E-invoicing: Will government's response to GST frauds be effective?
Dipak Mondal June 24, 2019
Facing the uphill task of fixing revenue leakages due to fake invoicing under the Goods and Services Tax (GST) regime, the government has given its nod to e-invoicing, an electronic system to generate invoices and simultaneously getting it verified by a government agency.
At the press briefing after the conclusion of the 35th GST Council meeting, the revenue secretary Ajay Bhashan Pandey said that after several months of deliberations, the Council has given its in-principal approval to the system of e-invoicing. However, the mechanism to be adopted will be finalised later.
What and how of e-invoicing
Electronic invoicing, which is prevalent in different models in many countries, is a way to ensure that fake invoices are not generated and input tax credit against them are not claimed. The system works in a way that the invoice is generated on a portal, and is verified by the government or a government agency. Once the invoice is verified, a unique identity number will be issued, which will act as the invoice number. This invoice then can be issued to buyers.
An electronic invoice can do away with the need for both separate returns filed against sale of goods and e-way bills issued for transport of goods.
Explaining the e-invoicing system that the government is planning to implement, revenue secretary said: "Today a business has to upload invoices, generate e-way bills when goods are transported and file returns as well. Effectively, it has to do these three processes separately. Now, with e-invoicing, invoices can be generated on a portal and those invoices then can act as e-way bills. And since invoices are generated on a portal, the collection of invoices can become returns."
Details and modalities to be finalised
The government needs to finalise a model to be followed for e-invoicing. "There are several models used across the world. The GST Council will have to settle for one of those models. Mexico has one of the most robust e-invoicing systems in place. However, the government seems to like the South Korean model which is simpler," says Anita Rastogi, partner, indirect taxes, PwC India.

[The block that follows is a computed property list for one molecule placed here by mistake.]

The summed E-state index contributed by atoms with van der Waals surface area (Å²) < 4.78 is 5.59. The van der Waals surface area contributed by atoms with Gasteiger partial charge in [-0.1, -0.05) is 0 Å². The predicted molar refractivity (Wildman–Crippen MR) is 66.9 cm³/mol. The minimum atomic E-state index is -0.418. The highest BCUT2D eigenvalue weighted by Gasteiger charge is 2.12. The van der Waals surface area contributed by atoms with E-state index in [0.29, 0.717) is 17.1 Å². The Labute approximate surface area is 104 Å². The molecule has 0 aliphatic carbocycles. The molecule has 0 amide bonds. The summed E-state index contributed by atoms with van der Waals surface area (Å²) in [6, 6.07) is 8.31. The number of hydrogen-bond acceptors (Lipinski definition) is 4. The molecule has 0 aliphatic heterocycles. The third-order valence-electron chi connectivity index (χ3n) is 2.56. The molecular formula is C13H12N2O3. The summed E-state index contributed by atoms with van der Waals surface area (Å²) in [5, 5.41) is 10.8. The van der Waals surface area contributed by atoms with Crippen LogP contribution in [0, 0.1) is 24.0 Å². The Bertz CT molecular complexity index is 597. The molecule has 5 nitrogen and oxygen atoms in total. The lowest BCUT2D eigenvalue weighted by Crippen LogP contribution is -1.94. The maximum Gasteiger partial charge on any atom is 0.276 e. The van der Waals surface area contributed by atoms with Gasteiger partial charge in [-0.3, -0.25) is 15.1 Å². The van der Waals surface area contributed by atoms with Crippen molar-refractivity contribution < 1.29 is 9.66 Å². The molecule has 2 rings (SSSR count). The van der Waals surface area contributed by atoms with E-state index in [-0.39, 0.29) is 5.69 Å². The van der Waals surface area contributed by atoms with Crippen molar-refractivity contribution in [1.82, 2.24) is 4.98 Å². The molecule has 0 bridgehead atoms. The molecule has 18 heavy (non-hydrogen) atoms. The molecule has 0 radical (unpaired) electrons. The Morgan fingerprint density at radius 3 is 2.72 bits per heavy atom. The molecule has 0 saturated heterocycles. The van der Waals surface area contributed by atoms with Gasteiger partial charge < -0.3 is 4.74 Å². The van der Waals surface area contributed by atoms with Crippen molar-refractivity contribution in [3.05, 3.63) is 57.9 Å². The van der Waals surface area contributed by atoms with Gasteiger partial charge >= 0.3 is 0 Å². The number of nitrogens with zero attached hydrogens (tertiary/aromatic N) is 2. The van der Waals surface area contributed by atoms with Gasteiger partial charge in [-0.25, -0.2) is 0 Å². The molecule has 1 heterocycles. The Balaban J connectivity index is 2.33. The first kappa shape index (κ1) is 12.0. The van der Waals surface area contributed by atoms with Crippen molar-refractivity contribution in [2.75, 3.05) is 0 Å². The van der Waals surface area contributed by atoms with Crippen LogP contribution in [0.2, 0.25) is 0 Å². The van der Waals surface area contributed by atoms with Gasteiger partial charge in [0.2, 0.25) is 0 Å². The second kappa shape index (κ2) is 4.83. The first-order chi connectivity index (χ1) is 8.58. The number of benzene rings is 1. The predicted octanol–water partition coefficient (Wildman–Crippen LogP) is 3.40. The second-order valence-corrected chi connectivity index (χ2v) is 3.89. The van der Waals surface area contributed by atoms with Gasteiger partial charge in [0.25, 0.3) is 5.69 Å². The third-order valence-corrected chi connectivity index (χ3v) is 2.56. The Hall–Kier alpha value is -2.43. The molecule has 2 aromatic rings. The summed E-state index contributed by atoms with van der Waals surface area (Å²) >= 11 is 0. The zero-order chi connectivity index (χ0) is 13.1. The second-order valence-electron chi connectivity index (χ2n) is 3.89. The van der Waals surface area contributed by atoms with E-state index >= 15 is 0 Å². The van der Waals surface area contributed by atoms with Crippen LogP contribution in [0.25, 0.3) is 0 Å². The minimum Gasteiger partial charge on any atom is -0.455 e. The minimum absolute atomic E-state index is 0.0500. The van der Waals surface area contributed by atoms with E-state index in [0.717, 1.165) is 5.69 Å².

Anita says the question that the government is facing right now is the time lag in generating the invoice and getting it verified. "The government is aware of the fact that a longer time lag could slow down the process. Therefore it is working on to create a model that would ensure the verification is done in real-time," she says.
There are other issues such as cancellation or correction of invoices that needs to be addressed. Besides, effective implementation of an electronic invoicing system needs good internet connectivity in far-flung areas of the country.
"So many times, even with bigger companies, it has been seen that invoices get cancelled or need rectification. Whatever system they adopt, they must ensure that these mechanisms are there," says Rajat Mohan, partner, AMRG & Associates, chartered accountancy firm.
He says that nowhere in the world e-invoicing has been adopted 100 per cent (in some countries it is used only for supply of goods, in others only for B2B transactions), but India seems to be looking for full-adoption of e-invoicing system.
It is likely that e-invoicing will be mandatory for businesses with revenue over a certain threshold.
According to a tax expert, the GST Network (GSTN), the entity that provides the technology backbone for GST, has suggested the government a system where a third party may work as an agency to verify and issue invoice numbers.
Some tax experts believe that with GSTN still struggling to provide a seamless service, how effectively the e-invoicing system is implemented will be closely watched.
It is to be mentioned here that the government is losing huge amount of taxes due to input tax credit claimed against fake invoices. According to reports, the government paid input tax credit on fake bills worth Rs 4,000 crore in 2018. The government's stress on adoption of e-invoicing stems from the need to check this leakage of taxes. However, if it has to focus on all finer details before rolling out the new system, it should be careful that it does not increase complexities for businesses.